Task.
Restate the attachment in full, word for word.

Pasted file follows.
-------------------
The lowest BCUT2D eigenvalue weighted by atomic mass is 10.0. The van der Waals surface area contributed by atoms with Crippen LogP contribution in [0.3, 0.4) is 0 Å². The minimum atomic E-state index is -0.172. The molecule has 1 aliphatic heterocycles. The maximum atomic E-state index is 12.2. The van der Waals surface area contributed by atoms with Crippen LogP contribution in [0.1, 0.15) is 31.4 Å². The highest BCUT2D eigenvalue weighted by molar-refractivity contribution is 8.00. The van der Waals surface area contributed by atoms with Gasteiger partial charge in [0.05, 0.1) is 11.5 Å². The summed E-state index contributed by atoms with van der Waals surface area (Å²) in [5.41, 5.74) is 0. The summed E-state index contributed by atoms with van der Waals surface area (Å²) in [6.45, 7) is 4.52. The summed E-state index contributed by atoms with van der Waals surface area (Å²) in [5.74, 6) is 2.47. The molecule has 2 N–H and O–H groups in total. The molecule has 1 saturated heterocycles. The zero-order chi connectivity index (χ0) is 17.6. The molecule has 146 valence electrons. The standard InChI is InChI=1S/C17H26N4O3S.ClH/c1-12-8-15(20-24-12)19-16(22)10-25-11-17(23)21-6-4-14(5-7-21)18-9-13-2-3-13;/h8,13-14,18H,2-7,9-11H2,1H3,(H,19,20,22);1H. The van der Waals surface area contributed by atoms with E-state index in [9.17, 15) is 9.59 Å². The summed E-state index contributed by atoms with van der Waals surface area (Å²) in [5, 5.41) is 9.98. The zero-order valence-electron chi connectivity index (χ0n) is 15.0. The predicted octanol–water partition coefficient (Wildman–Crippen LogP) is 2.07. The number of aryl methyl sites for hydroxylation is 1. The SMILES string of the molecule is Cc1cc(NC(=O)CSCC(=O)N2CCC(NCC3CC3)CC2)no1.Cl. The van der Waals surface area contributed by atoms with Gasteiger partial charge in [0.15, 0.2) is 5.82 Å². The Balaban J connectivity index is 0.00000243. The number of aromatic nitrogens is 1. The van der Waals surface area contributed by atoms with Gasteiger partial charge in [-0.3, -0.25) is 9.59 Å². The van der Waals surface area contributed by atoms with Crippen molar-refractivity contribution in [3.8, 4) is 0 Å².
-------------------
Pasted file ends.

The lowest BCUT2D eigenvalue weighted by atomic mass is 10.0. The van der Waals surface area contributed by atoms with Crippen LogP contribution in [0.3, 0.4) is 0 Å². The minimum atomic E-state index is -0.172. The molecule has 1 aliphatic heterocycles. The maximum atomic E-state index is 12.2. The van der Waals surface area contributed by atoms with Crippen LogP contribution in [0.1, 0.15) is 31.4 Å². The highest BCUT2D eigenvalue weighted by molar-refractivity contribution is 8.00. The van der Waals surface area contributed by atoms with Gasteiger partial charge in [0.05, 0.1) is 11.5 Å². The summed E-state index contributed by atoms with van der Waals surface area (Å²) in [5.41, 5.74) is 0. The summed E-state index contributed by atoms with van der Waals surface area (Å²) in [6.45, 7) is 4.52. The summed E-state index contributed by atoms with van der Waals surface area (Å²) in [5.74, 6) is 2.47. The molecule has 2 N–H and O–H groups in total. The molecule has 1 saturated heterocycles. The zero-order chi connectivity index (χ0) is 17.6. The molecule has 146 valence electrons. The standard InChI is InChI=1S/C17H26N4O3S.ClH/c1-12-8-15(20-24-12)19-16(22)10-25-11-17(23)21-6-4-14(5-7-21)18-9-13-2-3-13;/h8,13-14,18H,2-7,9-11H2,1H3,(H,19,20,22);1H. The van der Waals surface area contributed by atoms with E-state index in [9.17, 15) is 9.59 Å². The summed E-state index contributed by atoms with van der Waals surface area (Å²) in [5, 5.41) is 9.98. The zero-order valence-electron chi connectivity index (χ0n) is 15.0. The predicted octanol–water partition coefficient (Wildman–Crippen LogP) is 2.07. The number of aryl methyl sites for hydroxylation is 1. The SMILES string of the molecule is Cc1cc(NC(=O)CSCC(=O)N2CCC(NCC3CC3)CC2)no1.Cl. The van der Waals surface area contributed by atoms with Gasteiger partial charge in [0.15, 0.2) is 5.82 Å². The Balaban J connectivity index is 0.00000243. The number of aromatic nitrogens is 1. The van der Waals surface area contributed by atoms with Gasteiger partial charge in [-0.3, -0.25) is 9.59 Å². The van der Waals surface area contributed by atoms with Crippen molar-refractivity contribution in [3.8, 4) is 0 Å².